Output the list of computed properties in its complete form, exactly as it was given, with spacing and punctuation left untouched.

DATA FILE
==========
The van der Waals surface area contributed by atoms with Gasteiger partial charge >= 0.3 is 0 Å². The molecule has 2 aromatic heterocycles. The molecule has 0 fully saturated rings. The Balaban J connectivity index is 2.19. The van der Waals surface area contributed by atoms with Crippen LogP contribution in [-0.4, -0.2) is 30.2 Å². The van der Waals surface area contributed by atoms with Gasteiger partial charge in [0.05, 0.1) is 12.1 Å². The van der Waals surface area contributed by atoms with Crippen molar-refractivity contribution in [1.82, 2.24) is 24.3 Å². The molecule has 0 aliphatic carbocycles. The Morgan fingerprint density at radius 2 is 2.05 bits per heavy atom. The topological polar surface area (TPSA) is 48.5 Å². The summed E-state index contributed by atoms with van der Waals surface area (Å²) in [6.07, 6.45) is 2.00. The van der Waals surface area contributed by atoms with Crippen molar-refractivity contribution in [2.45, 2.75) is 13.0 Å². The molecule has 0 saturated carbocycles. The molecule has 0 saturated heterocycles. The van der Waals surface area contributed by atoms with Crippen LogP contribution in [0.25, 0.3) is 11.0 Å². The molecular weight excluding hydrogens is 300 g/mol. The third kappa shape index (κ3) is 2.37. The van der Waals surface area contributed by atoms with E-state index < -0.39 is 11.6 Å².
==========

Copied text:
The van der Waals surface area contributed by atoms with Gasteiger partial charge >= 0.3 is 0 Å². The molecule has 2 aromatic heterocycles. The molecule has 0 fully saturated rings. The Balaban J connectivity index is 2.19. The van der Waals surface area contributed by atoms with Crippen LogP contribution in [-0.4, -0.2) is 30.2 Å². The van der Waals surface area contributed by atoms with Gasteiger partial charge in [0.05, 0.1) is 12.1 Å². The van der Waals surface area contributed by atoms with Crippen molar-refractivity contribution in [1.82, 2.24) is 24.3 Å². The molecule has 0 aliphatic carbocycles. The Morgan fingerprint density at radius 2 is 2.05 bits per heavy atom. The topological polar surface area (TPSA) is 48.5 Å². The summed E-state index contributed by atoms with van der Waals surface area (Å²) in [6.07, 6.45) is 2.00. The van der Waals surface area contributed by atoms with Crippen molar-refractivity contribution in [2.45, 2.75) is 13.0 Å². The molecule has 0 saturated carbocycles. The molecule has 0 saturated heterocycles. The van der Waals surface area contributed by atoms with Crippen LogP contribution in [0.25, 0.3) is 11.0 Å². The molecular weight excluding hydrogens is 300 g/mol. The third kappa shape index (κ3) is 2.37. The van der Waals surface area contributed by atoms with E-state index < -0.39 is 11.6 Å².